In honor of the publication of “The Untold Stories of Broadway, Volume 2,” we asked theater historian (and one of Backstage’s future power players of Broadway) Jennifer Ashley Tepper to share some of the stories she learned from her extensive interviews. Here are six facts about the famed, 101-year-old Shubert Theatre on West 44th Street, currently home to “Matilda.”
Heather Tepe played Baby June in “Gypsy” at the Shubert in 2003. She and the other young kids from “Gypsy” made a time capsule and buried it under the carpeting in one of the Shubert’s rooms. Now in her 20s, Heather is a swing in “Matilda,” and dug up the time capsule on the first day of tech in 2013.
Stars Are Born
In the 1970s, John Travolta owned the Shubert stage in “Over Here!,” right before he was whisked off to Hollywood. Mae West played her largest role on Broadway at the Shubert in 1918. Valerie Harper made her Broadway debut there, sharing a sliver of the ladies’ ensemble dressing room in 1959. In 1928, a 25-year-old ensemble member in the musical “Ups-a Daisy” received faint praise for his turn as a comic butler—he was named Bob Hope.
Please Wash Your Hands
Let’s just say that in the “good old days” sometimes there weren’t enough bathrooms backstage, so everyone but the star would just pee in their dressing room sink! (You’re going to have to get the book to find out more about this one.)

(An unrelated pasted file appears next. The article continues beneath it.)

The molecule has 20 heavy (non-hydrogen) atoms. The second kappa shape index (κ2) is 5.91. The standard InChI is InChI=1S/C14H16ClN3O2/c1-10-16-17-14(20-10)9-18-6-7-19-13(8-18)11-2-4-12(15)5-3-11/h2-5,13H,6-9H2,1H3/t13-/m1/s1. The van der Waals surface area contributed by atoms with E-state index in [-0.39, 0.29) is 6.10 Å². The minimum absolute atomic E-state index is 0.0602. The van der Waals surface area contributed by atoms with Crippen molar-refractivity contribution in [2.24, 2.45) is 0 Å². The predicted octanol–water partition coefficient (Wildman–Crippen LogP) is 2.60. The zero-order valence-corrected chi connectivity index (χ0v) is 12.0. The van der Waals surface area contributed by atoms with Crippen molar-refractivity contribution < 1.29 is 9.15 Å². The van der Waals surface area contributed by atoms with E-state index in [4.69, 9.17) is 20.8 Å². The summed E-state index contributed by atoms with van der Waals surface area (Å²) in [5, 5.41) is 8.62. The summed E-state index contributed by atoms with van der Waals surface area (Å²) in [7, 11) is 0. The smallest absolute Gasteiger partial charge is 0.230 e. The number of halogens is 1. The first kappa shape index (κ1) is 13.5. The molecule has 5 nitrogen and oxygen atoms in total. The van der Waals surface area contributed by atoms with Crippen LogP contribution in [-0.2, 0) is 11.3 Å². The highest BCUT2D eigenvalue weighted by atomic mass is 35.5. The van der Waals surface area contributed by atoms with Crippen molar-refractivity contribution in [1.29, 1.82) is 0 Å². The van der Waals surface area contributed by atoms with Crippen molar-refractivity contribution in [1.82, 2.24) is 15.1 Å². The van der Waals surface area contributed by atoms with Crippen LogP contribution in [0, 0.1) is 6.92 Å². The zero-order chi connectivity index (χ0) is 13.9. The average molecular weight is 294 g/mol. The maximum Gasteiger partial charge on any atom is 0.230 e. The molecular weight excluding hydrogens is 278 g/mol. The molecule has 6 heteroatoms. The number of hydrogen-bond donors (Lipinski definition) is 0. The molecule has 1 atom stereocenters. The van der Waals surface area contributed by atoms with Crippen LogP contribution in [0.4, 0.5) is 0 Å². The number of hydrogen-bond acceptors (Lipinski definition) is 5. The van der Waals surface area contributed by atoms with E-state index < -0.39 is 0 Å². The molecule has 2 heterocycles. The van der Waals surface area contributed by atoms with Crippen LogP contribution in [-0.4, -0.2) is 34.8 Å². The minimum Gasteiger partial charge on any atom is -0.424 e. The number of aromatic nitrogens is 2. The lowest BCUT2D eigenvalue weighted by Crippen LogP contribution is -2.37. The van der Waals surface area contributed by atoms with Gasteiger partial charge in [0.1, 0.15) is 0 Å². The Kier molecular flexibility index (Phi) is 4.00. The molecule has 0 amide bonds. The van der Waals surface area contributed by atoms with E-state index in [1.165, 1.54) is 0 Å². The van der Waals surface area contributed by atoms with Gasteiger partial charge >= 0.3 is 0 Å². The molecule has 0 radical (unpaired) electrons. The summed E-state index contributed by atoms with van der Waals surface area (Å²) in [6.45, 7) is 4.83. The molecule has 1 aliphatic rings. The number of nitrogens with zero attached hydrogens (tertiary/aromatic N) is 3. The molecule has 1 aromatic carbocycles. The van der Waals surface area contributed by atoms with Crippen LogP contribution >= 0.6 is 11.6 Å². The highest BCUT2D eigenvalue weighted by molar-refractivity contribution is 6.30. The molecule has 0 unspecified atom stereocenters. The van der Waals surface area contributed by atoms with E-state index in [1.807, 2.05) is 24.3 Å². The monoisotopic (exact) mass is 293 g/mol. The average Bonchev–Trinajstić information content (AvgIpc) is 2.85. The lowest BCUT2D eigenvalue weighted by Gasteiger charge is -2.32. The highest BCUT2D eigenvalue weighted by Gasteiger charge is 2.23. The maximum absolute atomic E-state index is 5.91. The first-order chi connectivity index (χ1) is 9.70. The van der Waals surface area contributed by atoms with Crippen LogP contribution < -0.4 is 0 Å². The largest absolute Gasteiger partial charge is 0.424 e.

Sardi’s Restaurant originally occupied the spot on 44th Street where the St. James Theatre now sits. Sardi’s and the Shuberts go back a long time; Sardi’s used to send dinner across the street to Lee Shubert’s office above the theater every night. When Sardi’s was booted from its original spot, the Shubert brothers came to the rescue. In 1927, they took land that belonged to them farther east on 44th Street and turned it into a new office building. They gave Sardi’s the first few floors. The Shuberts had originally intended to build a small theater there.
In the ladies’ room located in the lower lobby, there is a secret pass door to get backstage. It leads directly to the basement-level dressing rooms. During “Matilda,” when the cast members enter and exit from the audience, they do so by running through this door. Because of this, part of the bathroom is roped off, except during intermission. According to original cast member Taylor Trensch, “It didn’t stop patrons from using that bathroom during the show, though. I had a lot of laughs with Lesli Margherita over bathroom noises.”